View of a Hopi woman, seated on a rock, combing the hair of a man who is sitting on the ground, with a woman leaning against a wall behind them. According to James Stevenson's original note for this photograph (prepared circa 1885), the 'brush-like comb used combines two articles in one. A bunch of long round-bladed grass is selected, and around the butt of it, a short distance from the end, a string is tightly wrapped. The butt-end is utilized as a comb, while the long end is used as a broom, and sometimes as a strainer. For the latter use, the brush end is flattened by the hand and thumb. This is held over a bowl, and the goats milk poured through it. The picture shows some of the details of hair-dressing among the [Hopi].'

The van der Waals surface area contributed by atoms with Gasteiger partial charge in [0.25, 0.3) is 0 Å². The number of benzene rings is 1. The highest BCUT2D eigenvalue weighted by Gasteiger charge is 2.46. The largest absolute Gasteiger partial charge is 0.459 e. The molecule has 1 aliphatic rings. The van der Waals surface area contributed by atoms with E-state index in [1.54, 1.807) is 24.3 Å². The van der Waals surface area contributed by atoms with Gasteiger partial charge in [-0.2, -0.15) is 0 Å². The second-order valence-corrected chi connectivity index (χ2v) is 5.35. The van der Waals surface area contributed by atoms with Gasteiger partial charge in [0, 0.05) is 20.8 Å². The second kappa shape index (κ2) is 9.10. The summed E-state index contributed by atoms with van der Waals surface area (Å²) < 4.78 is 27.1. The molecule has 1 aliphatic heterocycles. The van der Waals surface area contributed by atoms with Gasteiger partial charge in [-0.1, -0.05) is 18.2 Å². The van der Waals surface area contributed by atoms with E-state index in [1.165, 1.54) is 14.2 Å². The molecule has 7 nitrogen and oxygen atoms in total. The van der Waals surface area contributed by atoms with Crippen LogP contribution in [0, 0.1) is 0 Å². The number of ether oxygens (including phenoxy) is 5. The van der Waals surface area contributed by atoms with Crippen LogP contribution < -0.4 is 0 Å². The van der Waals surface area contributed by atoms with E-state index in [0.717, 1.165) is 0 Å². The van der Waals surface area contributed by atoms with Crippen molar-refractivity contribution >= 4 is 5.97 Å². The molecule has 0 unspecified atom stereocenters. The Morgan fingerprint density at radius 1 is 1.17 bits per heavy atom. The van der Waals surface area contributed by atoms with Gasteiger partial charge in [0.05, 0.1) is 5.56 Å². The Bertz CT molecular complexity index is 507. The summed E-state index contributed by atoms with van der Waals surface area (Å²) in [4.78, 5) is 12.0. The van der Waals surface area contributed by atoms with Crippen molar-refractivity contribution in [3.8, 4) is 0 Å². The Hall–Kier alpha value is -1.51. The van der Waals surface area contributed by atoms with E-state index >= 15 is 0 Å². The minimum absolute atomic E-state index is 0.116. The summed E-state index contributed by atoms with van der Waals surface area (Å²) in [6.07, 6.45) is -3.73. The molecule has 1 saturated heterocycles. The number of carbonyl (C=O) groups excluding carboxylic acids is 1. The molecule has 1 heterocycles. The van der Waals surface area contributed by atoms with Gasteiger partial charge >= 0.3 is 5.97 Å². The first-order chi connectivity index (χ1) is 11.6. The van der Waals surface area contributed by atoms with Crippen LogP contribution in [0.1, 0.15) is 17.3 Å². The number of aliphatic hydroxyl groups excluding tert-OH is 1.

Due to the nature of these images, prints will reproduce any signs of age, wear or damage that occurred before they were archived by the Pitt Rivers Museum.